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Max Meyer to Leave Schalke on a Free, Could Roma Wrap Him Up?


Germany v Spain - 2017 UEFA European Under-21 Championship Final Photo by Nils Petter Nilsson/Ombrello/Getty Images

One look at the increasingly tired and worn legs of Daniele De Rossi and Kevin Strootman tells you all you need to know about Roma’s midfield—it’s in dire need of fresh blood. De Rossi and Strootman are still capable players and have had stretches of solid if not fantastic football this season, but whether it’s age and accumulated miles (De Rossi) or the lingering effects of multiple surgeries (Strootman), Roma’s midfield needs a bit of youthful vim and vigor.

Whether it was Hakim Ziyech, Ante Coric, Mateo Kovacic or Bryan Cristante, Monchi seems to be searching far and wide to increase Eusebio Di Francesco’s options in midfield. Despite Roma’s enchanting and lucrative run through the Champions League, this remains a club with one eye firmly fixed on the bottom line, so when an intriguing name pops up on the free agent wire, you can bet Monchi’s ears perk right up.

And no, this isn’t another piece on Mario Balotelli, the talent we’re discussing today is a bit younger and far less, umm, notorious. Schalke 04 and 22-year-old German midfielder Max Meyer are reportedly parting ways at the end of this season, unable to agree to terms on a new contract, though it seemed to be an amicable split according to Schalke DS Christian heidel, “Transfers are a part of football. We will not make him a new offer, but there will be no bad blood.”

Although he’s just 22-years-old, Meyer has had a bit of an interesting career thus far. Debuting with Schalke at all of 17-years-old during the 2012-2013 season, Meyer originally profiled as an attacking midfielder (and ocassional center forward), a role he served for the first several season of his career, racking up 18 goals and 13 assists (all comps) in parts of four seasons. However, once Domenico Tedesco took over the reins at Schalke, Meyer was converted into a defensive/holding midfielder, which has effectively blunted his counting statistics and given the appearance of a down year.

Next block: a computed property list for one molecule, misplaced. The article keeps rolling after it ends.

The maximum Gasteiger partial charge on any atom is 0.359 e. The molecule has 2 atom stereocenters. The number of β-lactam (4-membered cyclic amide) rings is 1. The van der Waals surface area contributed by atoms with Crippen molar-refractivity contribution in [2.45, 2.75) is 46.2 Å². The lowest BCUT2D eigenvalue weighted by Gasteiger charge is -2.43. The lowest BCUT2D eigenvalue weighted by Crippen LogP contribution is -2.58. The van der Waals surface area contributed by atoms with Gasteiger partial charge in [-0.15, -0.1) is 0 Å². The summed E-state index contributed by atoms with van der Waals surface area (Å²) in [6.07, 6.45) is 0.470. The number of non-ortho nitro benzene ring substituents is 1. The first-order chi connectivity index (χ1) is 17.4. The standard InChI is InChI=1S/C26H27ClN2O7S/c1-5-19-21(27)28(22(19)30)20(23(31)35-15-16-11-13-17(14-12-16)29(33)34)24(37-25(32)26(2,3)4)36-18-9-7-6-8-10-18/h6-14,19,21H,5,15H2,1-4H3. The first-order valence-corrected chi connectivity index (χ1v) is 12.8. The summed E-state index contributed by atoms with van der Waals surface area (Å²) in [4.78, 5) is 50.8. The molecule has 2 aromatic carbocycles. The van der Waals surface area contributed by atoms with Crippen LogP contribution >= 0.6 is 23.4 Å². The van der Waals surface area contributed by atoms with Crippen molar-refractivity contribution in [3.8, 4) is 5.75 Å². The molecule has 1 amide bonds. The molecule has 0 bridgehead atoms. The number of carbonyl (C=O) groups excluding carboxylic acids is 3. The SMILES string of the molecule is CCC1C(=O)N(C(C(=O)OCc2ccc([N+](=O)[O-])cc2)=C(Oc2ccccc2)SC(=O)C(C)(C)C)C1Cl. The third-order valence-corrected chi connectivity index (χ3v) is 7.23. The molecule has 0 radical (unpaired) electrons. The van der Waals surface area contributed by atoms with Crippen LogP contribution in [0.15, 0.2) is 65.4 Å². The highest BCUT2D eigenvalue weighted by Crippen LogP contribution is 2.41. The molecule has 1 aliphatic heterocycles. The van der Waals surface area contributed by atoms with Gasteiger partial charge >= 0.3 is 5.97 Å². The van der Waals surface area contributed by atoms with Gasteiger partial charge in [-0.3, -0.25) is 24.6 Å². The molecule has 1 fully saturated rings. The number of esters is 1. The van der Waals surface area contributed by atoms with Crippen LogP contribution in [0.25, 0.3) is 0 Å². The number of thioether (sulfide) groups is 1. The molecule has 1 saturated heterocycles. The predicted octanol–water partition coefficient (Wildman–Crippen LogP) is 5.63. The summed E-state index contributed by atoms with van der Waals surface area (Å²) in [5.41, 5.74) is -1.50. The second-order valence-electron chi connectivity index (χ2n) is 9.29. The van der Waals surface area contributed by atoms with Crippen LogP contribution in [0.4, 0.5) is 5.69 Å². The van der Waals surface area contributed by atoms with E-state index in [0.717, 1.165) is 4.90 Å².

However, with the likes of Arsenal and Liverpool ready to pounce, Meyer’s true potential isn’t exactly a state secret. If anything, this brief experiment as a holding midfielder may have actually made him more valuable. In addition to his attacking acument, Meyer can run a midfield, pinging back and forth between the boxes, absorbing incoming passes and orchestrating an attack from deep. Couple him with Lorenzo Pellegrini and perhaps even Ziyech, and EDF would have a remarkably flexible midfield to add around De Rossi and Radja Nainggolan, among others.

In addition to the usual intrigue and frustrations that come with the summer transfer season, Roma’s run through the Champions League has added a new layer of fascination to silly season—has the club’s increased exposure improved their reputation, and by extension their ability to recruit talent away from English clubs?